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Thread: <br> or not

  1. #1
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    <br> or not

    Hi.

    We can make a brake with <br>, but everbody seems to hate it. Should i do something like this instead :

    <h6>I Want to make some brakes around here</h6><h6>So i just make a new "<p>"tag or maybe "<h6>" </h6>

    Or is this better <h6>I Want to make some brakes around here. So i just make a new "<p>"tag or maybe "<h6>" </h6>

    If it the same with p, h1, h2 ect. ?

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    Robert Wellock silver trophybronze trophy xhtmlcoder's Avatar
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    You cannot have a P element within a H6 since it [h6] can only contain 'inline elements' such as BR or SPAN, etc. It also depends upon what you are trying to achieve - if it's just visual or positioning reasons (layout) or controlling white space then use CSS.

    The P element; for paragraphs and are 'block level' so by default cause paragraph breaks but you should NEVER use them for generating white space.

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    Quote Originally Posted by xhtmlcoder View Post
    You cannot have a P element within a H6 since it [h6] can only contain 'inline elements' such as BR or SPAN, etc. It also depends upon what you are trying to achieve - if it's just visual or positioning reasons (layout) or controlling white space then use CSS.

    The P element; for paragraphs and are 'block level' so by default cause paragraph breaks but you should NEVER use them for generating white space.
    I am not sure what you mean should i use another text tag <p> to make a break or should i use <br> ? My p element are not empty.

    Lets say i have 3 colums i want to make some white space between them:
    <p>text text text</p>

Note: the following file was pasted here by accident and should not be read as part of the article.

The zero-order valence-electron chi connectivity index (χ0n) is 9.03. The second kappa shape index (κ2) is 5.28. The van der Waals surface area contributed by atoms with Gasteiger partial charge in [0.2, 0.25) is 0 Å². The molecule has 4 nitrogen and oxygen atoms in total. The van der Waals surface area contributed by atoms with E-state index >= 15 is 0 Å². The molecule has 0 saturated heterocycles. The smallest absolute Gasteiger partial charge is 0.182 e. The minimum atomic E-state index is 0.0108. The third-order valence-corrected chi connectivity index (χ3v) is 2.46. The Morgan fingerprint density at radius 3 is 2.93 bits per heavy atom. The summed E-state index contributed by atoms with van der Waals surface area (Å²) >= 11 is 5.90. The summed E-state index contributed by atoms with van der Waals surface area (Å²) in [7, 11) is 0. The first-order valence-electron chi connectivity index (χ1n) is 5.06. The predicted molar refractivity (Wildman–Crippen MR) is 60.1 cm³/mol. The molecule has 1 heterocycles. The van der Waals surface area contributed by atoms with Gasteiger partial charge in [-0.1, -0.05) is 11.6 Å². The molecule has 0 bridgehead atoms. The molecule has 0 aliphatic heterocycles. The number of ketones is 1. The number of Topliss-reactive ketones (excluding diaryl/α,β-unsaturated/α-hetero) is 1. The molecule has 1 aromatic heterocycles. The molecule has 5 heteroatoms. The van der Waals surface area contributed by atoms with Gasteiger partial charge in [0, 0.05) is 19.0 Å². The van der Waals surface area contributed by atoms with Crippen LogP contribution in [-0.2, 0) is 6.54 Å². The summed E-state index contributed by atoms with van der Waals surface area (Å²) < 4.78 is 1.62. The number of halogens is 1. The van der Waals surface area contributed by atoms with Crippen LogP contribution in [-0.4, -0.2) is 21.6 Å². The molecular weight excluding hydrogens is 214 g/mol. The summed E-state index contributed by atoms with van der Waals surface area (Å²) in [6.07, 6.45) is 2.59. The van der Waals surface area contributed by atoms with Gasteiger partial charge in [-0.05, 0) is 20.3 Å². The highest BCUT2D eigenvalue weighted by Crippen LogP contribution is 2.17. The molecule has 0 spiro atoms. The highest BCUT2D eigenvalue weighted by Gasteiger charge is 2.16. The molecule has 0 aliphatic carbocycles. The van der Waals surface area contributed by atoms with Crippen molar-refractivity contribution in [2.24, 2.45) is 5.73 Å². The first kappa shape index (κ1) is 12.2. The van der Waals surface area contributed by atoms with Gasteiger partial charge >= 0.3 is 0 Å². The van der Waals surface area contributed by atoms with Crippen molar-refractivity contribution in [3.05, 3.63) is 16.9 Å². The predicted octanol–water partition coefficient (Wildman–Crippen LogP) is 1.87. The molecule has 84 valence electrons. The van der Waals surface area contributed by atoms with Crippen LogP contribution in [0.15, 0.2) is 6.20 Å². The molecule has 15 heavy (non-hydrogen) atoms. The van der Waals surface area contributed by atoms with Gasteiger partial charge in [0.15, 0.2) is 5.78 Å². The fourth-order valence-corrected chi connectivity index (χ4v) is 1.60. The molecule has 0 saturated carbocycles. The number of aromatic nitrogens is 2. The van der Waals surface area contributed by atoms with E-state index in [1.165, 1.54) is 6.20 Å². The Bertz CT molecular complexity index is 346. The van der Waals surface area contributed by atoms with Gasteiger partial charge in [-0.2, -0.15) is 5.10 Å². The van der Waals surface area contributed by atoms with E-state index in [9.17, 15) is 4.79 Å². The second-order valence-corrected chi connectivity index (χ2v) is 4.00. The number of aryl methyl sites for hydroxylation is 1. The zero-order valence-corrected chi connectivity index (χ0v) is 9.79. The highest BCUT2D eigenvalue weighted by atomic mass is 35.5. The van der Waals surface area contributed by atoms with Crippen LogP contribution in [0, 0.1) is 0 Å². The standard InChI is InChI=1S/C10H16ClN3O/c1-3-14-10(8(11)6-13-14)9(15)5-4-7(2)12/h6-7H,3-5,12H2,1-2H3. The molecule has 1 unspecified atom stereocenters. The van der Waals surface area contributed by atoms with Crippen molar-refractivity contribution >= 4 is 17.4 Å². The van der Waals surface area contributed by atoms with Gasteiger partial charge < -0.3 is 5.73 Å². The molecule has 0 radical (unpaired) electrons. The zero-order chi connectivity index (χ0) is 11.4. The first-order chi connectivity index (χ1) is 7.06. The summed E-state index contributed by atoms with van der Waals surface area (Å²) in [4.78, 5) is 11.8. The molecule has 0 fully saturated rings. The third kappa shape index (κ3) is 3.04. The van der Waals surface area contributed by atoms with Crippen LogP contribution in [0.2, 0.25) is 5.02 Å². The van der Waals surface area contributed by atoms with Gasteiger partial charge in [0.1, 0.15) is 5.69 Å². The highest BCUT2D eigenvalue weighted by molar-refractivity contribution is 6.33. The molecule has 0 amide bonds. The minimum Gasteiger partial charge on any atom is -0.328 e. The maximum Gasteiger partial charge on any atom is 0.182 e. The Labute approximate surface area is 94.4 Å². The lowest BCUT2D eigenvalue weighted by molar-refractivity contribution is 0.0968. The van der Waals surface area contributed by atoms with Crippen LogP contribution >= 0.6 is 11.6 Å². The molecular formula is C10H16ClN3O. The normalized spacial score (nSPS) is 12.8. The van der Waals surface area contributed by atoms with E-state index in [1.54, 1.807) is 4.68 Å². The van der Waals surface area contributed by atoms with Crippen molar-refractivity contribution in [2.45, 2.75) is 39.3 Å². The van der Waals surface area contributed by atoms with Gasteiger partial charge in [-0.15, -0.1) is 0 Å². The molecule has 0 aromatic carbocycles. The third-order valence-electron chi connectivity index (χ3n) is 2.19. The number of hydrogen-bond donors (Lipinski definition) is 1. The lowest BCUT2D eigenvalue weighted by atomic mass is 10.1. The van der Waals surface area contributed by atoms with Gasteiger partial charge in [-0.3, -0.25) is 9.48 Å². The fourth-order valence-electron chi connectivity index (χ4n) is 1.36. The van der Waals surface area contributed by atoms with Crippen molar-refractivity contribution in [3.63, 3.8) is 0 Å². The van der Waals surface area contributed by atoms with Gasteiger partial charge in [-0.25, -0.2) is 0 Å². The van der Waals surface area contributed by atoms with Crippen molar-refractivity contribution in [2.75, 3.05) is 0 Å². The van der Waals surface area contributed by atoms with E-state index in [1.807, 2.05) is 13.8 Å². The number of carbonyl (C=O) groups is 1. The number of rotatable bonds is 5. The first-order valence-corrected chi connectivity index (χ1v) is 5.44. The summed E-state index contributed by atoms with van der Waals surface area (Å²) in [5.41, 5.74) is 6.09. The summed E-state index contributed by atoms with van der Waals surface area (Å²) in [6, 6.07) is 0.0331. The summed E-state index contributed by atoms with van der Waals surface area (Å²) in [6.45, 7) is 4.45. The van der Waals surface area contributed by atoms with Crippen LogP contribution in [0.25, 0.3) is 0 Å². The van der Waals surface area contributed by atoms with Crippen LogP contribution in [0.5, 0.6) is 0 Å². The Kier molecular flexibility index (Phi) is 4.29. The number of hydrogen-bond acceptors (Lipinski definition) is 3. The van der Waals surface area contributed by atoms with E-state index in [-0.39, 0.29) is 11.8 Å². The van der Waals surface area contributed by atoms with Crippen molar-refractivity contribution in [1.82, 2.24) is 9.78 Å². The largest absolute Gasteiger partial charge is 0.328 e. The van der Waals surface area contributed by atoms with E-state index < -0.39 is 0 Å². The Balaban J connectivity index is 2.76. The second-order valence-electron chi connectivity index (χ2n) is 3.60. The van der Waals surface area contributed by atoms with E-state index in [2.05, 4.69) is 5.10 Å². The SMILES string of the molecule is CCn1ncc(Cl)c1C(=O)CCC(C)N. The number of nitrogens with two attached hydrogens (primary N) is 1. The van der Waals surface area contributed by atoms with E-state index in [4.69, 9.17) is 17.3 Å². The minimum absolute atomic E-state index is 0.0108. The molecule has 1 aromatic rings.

<p>text text text</p>
    <p>text text text</p>

    OR

    <p> text text text <br>
    text text text<br>
    text text text<br>
    </p>

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    Robert Wellock silver trophybronze trophy xhtmlcoder's Avatar
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    If you have three separate paragraphs and want either; the block of text column to be a certain width; or want to change vertical white space then use CSS.

    The BR is mainly used for 'special' cases like; poetry or postal addresses not for making generic white space between the sentences themselves.

    Obviously each paragraph will be in the form: <p>Paragraph 1 text...</p><p>Paragraph 2 text...</p><p>Paragraph 3 text...</p><p>Paragraph 2 text...</p> as that denotes separate paragraphs.

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    I think when people talk about their dislike for <br> tags, it's when they're used to add space. For example:
    Code:
    <img src="logo.jpg"><br><br><br><p>Company Name</p>.
    There's nothing wrong with using them to break lines within a heading.

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    Quote Originally Posted by zot View Post
    I think when people talk about their dislike for <br> tags, it's when they're used to add space. For example:
    Code:
    <img src="logo.jpg"><br><br><br><p>Company Name</p>.
    There's nothing wrong with using them to break lines within a heading.
    Great, that what also what i was thinking.

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    Is this not okay because it is <li> and not <p> ?

    <div class="one-fourth footer-info">
    <h4>Contact</h4>
    <ul>
    <li><strong>Name</strong></li>
    <li>Streetadress</li>
    <li>5004 City</li>
    <br>
    <li>Telephone 273623323</li>
    <li><a href="mailto:mail@hotmail.com" style="color:#FFF">mail@hotmail.com</a></li>
    <br>
    <li><a href="#" class="button small black">Lorum</a></li>
    </ul>
    </div>

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    Quote Originally Posted by ingenting View Post
    <li>5004 City</li>
    <br>
    No, you shouldn't have the <br> element there, for two reasons:
    - it's not valid HTML, and
    - if you want some visual space there, use CSS (e.g. put some bottom padding on that LI.)

    Remember, visual layout is the job of CSS, not HTML. As a rule, don't use HTML elements to get visual effects (except in rare cases mentioned above, such as in poetry or addreses).

    Given your content, it's also worth asking yourself if an address is really a list. If not, don't use HTML that describes it as a list.

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    Okay, i dont know are to do this without giving all li in this section padding. Should i give some of the <li> a class like this (i only need the break on two of those <li>) :

    <div class="one-fourth footer-info">
    <h4>Contact</h4>